How Numeracy Influences Risk Comprehension and Medical Decision Making

Department of Human Development, Cornell University, B44 Martha Van Rensselaer Hall, Ithaca, NY 14853, USA.
Psychological Bulletin (Impact Factor: 14.76). 11/2009; 135(6):943-73. DOI: 10.1037/a0017327
Source: PubMed


We review the growing literature on health numeracy, the ability to understand and use numerical information, and its relation to cognition, health behaviors, and medical outcomes. Despite the surfeit of health information from commercial and noncommercial sources, national and international surveys show that many people lack basic numerical skills that are essential to maintain their health and make informed medical decisions. Low numeracy distorts perceptions of risks and benefits of screening, reduces medication compliance, impedes access to treatments, impairs risk communication (limiting prevention efforts among the most vulnerable), and, based on the scant research conducted on outcomes, appears to adversely affect medical outcomes. Low numeracy is also associated with greater susceptibility to extraneous factors (i.e., factors that do not change the objective numerical information). That is, low numeracy increases susceptibility to effects of mood or how information is presented (e.g., as frequencies vs. percentages) and to biases in judgment and decision making (e.g., framing and ratio bias effects). Much of this research is not grounded in empirically supported theories of numeracy or mathematical cognition, which are crucial for designing evidence-based policies and interventions that are effective in reducing risk and improving medical decision making. To address this gap, we outline four theoretical approaches (psychophysical, computational, standard dual-process, and fuzzy trace theory), review their implications for numeracy, and point to avenues for future research.

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    • "Moreover, healthcare professionals must take particular care in consultations with patients who have low health numeracy, to ensure that information is understood correctly (Weiss et al. 2005; Rothman et al. 2006; Fagerlin et al. 2007). Low numeracy affects people of all educational levels (Lipkus et al. 2001; Golbeck et al. 2005; Gazmararian et al. 2005; Peters et al. 2007; Reyna et al. 2009), including healthcare professionals. Nurses and pharmacists are known to struggle with drug dose calculations, posing a threat to patient safety in relation to the preparation and administration of drugs, intravenous (IV) fluids and nutritional supplements (Latif and Grillo 2002; Oldridge et al. 2004; McMullan et al. 2010; Wright 2010; Hegener et al. 2013). "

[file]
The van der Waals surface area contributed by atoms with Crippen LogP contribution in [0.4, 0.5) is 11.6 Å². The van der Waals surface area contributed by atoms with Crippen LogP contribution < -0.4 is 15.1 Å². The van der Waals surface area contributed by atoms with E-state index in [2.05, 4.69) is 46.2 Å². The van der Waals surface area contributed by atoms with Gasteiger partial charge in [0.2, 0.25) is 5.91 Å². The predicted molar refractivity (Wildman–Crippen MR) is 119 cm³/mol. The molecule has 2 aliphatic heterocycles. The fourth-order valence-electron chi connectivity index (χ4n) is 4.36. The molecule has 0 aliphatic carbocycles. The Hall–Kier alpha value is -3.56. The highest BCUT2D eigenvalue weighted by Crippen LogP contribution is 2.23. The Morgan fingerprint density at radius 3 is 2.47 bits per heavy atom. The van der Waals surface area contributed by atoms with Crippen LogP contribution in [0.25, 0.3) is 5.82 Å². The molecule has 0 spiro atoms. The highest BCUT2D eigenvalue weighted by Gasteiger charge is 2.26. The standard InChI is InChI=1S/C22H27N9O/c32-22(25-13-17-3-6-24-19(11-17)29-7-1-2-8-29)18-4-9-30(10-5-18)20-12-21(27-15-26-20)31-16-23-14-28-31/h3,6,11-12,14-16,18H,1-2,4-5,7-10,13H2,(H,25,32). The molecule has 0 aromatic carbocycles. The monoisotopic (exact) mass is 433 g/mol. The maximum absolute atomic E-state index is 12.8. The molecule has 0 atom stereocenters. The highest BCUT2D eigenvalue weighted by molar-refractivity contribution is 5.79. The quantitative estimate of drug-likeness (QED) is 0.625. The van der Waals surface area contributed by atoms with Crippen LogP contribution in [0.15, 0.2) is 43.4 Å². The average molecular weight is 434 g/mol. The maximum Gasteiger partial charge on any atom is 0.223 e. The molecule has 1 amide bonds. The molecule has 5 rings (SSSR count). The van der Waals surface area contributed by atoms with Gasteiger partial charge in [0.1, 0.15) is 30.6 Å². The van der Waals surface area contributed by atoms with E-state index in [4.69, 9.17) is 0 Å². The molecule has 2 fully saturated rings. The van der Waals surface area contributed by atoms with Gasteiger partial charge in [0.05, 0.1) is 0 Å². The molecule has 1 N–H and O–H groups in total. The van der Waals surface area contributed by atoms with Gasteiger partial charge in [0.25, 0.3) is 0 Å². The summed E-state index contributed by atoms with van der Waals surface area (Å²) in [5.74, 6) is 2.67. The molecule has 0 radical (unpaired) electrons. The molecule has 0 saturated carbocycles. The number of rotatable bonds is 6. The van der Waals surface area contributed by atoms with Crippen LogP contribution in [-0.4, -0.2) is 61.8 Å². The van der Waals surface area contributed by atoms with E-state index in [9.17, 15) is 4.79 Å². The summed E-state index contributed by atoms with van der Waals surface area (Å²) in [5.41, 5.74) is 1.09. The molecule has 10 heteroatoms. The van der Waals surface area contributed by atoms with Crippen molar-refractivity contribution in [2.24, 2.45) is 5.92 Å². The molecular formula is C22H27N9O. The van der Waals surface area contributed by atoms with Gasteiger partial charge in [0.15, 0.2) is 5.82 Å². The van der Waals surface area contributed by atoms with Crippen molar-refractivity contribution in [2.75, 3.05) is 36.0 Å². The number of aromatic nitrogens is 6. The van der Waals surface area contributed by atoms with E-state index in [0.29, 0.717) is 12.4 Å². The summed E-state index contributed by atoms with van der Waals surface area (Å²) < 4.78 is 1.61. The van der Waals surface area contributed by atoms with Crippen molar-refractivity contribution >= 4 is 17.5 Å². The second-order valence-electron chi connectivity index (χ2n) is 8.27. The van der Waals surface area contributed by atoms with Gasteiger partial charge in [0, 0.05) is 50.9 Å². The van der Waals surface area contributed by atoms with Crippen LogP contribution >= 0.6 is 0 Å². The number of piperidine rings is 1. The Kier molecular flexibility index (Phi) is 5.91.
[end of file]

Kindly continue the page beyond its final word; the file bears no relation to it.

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    • "However, the accuracy of lay perceptions commonly decreases when it comes to estimating more complex numbers of risk, and systematic deviations between risk assessment and lay risk perception occur (see for further discussion Gigerenzer et al., 2008; Renner and Schupp, 2011). How well risk statistics are understood depends on numeracy, i.e., the ability to process basic numerical and probability concepts (Reyna et al., 2009). As expected, highly numerate adults are more likely to extract and use appropriate numerical principles and thereby have more complete and complex information than less numerate individuals. "
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    ABSTRACT: Perceptions of health-related risks are a prerequisite for taking protective action, adopting a healthier lifestyle, attending health screenings, and adhering to medical care. It seems inherently plausible that the greater the perceived risk for one's own health is the greater the motivation for protective action. Accordingly, it is important to understand how people perceive health risks, how accurate these perceptions are, and how information about one's own health risk is received. This article focuses on general and personal risk perceptions, discusses the role of intuition in personal risk perception, and presents findings regarding reactions to individualized feedback about risk.
    No preview · Chapter · Dec 2015
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    • "The findings replicate past work showing that those high in numeracy have less distorted value functions (Schley & Peters, 2014), and provide evidence that they also have less distorted probability functions, consistent with past findings of greater sensitivity to changes in probabilities (see Reyna et al., 2009). While curvature of the probability function was moderately correlated with numeracy in the present study, elevation was only weakly correlated, suggesting different sources of variation. "
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    ABSTRACT: It is well documented that individuals distort outcome values and probabilities when making choices from descriptions, and there is evidence of systematic individual differences in distortion. In the present study, we investigated the relationship between individual differences in such distortions and two measures of numerical competence, numeracy and approximate number system (ANS) acuity. Participants indicated certainty equivalents for a series of simple monetary gambles, and data were used to estimate individual-level value and probability distortion, using a cumulative prospect theory framework. We found moderately strong negative correlations between numeracy and value and probability distortion, but only weak and non- statistically reliable correlations between ANS acuity and distortions. We conclude that low numeracy contributes to number distortion in decision making, but that approximate number system acuity might not underlie this relationship.
    Full-text · Article · Dec 2015 · Psychonomic Bulletin & Review
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